As researchers and teacher educators, our role is to explore research literature and work in the field to locate innovative and promising instructional strategies and resources, and then offer descriptions that help others integrate new ways of teaching into their work. In other words, we amplify innovative practice. To make this work possible, we rely on the generosity and curiosity of dedicated educators — who are willing to take risks, try new things, and share their experiences with us. This guide would not have been possible without the collaboration of the networks of teachers and administrators with whom we have worked in the past year. We want to thank the teachers and administrators we interviewed, joined in study groups and facilitated in online forums and discussion groups. Thanks also to conference and webinar attendees whose questions pushed our thinking and helped clarify the guidance provided here. Also grateful to reviewers and copyeditors for moving the work forward.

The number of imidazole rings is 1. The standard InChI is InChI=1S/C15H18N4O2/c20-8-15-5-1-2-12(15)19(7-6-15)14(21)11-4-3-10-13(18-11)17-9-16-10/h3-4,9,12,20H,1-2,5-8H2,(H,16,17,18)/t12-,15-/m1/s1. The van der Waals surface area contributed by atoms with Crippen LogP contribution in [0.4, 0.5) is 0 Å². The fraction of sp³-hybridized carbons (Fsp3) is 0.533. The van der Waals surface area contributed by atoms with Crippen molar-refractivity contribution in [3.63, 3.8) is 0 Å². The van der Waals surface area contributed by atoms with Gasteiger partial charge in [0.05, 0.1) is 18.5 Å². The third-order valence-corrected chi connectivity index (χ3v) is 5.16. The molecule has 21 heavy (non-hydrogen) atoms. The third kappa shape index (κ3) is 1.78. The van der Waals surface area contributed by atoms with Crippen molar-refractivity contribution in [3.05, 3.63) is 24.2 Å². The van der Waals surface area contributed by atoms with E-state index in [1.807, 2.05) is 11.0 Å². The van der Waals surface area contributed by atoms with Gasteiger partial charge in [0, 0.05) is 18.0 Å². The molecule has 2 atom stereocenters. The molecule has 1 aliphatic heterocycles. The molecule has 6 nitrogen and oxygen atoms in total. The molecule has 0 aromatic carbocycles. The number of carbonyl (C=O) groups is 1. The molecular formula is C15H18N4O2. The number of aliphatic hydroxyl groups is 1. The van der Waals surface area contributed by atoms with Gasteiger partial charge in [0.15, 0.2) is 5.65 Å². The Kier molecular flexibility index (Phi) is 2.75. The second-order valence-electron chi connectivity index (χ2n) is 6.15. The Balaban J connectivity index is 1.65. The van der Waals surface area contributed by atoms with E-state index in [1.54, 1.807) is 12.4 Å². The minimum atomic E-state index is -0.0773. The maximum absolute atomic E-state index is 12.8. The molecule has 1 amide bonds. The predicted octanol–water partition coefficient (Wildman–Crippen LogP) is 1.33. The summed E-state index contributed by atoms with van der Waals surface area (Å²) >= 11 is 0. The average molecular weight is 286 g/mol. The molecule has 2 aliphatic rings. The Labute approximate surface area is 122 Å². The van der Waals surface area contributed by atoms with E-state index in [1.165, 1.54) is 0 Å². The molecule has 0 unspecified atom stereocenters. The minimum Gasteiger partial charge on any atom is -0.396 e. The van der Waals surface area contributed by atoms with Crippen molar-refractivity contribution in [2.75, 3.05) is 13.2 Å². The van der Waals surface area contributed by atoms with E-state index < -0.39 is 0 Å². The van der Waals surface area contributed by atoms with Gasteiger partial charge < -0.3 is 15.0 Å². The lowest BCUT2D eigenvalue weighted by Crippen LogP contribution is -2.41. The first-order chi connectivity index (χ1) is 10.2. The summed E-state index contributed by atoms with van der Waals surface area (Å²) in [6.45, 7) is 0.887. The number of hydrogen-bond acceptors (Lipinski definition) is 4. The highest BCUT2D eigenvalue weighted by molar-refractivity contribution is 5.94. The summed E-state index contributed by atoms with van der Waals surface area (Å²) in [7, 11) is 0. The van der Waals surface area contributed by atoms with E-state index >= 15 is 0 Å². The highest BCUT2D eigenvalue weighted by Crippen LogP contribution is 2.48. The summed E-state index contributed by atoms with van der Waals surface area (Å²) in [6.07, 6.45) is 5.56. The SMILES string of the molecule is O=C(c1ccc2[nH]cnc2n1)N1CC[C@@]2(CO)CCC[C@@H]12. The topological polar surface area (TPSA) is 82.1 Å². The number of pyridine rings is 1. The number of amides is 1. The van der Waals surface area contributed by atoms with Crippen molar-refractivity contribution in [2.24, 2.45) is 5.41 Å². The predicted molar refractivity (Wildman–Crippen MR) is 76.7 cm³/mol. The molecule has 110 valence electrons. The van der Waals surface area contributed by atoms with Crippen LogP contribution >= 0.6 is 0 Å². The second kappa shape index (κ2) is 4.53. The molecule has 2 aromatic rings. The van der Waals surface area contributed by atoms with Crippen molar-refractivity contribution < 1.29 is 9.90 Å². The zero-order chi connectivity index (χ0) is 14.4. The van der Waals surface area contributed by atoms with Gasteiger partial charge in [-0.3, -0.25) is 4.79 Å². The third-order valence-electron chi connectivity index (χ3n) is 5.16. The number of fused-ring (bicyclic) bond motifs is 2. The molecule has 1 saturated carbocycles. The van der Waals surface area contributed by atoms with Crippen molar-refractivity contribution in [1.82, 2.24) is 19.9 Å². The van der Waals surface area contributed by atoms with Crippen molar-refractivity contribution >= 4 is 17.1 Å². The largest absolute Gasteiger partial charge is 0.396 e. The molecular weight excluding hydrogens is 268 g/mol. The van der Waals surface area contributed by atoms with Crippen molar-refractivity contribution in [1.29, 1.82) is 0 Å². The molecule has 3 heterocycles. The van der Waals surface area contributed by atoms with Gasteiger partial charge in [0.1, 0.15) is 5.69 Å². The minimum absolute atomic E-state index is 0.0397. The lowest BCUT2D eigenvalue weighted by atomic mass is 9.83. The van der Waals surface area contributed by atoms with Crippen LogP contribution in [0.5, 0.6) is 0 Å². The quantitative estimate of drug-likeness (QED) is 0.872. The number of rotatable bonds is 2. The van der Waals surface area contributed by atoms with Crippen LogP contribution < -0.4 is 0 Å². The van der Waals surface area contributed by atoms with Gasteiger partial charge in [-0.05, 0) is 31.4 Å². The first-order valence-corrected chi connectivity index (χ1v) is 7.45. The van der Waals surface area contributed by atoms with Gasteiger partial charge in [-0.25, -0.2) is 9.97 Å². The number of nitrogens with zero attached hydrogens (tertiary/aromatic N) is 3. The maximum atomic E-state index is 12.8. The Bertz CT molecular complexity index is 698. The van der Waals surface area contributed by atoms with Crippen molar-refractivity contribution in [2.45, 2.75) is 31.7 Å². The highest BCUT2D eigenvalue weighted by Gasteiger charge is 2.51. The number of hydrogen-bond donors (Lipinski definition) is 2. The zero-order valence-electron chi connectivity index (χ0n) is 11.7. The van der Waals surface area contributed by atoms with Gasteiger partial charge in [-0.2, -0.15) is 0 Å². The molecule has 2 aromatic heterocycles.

We would also like to acknowledge Dr. Brian Beatty and his past research and writing on the Hybrid Flexible model. Our earliest work on this project was to lead a group of adult ESOL and literacy teachers in a series of conversations on his book Hybrid-Flexible Course Design


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